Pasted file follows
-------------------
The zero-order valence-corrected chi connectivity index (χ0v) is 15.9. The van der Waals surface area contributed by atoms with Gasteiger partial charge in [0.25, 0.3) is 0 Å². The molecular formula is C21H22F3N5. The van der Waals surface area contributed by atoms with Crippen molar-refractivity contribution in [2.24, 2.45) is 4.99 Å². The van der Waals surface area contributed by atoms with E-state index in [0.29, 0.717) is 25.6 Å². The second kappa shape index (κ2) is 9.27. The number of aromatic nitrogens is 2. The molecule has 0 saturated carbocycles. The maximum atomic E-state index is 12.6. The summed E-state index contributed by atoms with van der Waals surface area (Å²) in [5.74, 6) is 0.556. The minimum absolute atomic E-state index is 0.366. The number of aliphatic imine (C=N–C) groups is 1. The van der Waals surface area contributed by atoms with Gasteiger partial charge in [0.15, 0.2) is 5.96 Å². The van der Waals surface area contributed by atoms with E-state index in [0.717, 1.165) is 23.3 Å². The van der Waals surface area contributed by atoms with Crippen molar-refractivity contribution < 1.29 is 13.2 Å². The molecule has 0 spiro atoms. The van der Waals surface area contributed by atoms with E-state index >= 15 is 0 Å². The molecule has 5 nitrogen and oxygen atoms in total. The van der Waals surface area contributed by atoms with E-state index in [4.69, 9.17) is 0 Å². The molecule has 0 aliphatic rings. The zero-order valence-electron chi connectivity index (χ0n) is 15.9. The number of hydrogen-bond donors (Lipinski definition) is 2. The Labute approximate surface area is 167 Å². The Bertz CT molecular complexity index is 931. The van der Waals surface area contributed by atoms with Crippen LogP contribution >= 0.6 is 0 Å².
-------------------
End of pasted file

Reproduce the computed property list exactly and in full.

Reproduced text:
The zero-order valence-corrected chi connectivity index (χ0v) is 15.9. The van der Waals surface area contributed by atoms with Gasteiger partial charge in [0.25, 0.3) is 0 Å². The molecular formula is C21H22F3N5. The van der Waals surface area contributed by atoms with Crippen molar-refractivity contribution in [2.24, 2.45) is 4.99 Å². The van der Waals surface area contributed by atoms with E-state index in [0.29, 0.717) is 25.6 Å². The second kappa shape index (κ2) is 9.27. The number of aromatic nitrogens is 2. The molecule has 0 saturated carbocycles. The maximum atomic E-state index is 12.6. The summed E-state index contributed by atoms with van der Waals surface area (Å²) in [5.74, 6) is 0.556. The minimum absolute atomic E-state index is 0.366. The number of aliphatic imine (C=N–C) groups is 1. The van der Waals surface area contributed by atoms with Gasteiger partial charge in [0.15, 0.2) is 5.96 Å². The van der Waals surface area contributed by atoms with E-state index in [0.717, 1.165) is 23.3 Å². The van der Waals surface area contributed by atoms with Crippen molar-refractivity contribution < 1.29 is 13.2 Å². The molecule has 0 spiro atoms. The van der Waals surface area contributed by atoms with E-state index >= 15 is 0 Å². The molecule has 5 nitrogen and oxygen atoms in total. The van der Waals surface area contributed by atoms with E-state index in [4.69, 9.17) is 0 Å². The molecule has 0 aliphatic rings. The zero-order valence-electron chi connectivity index (χ0n) is 15.9. The number of hydrogen-bond donors (Lipinski definition) is 2. The Labute approximate surface area is 167 Å². The Bertz CT molecular complexity index is 931. The van der Waals surface area contributed by atoms with Crippen LogP contribution >= 0.6 is 0 Å².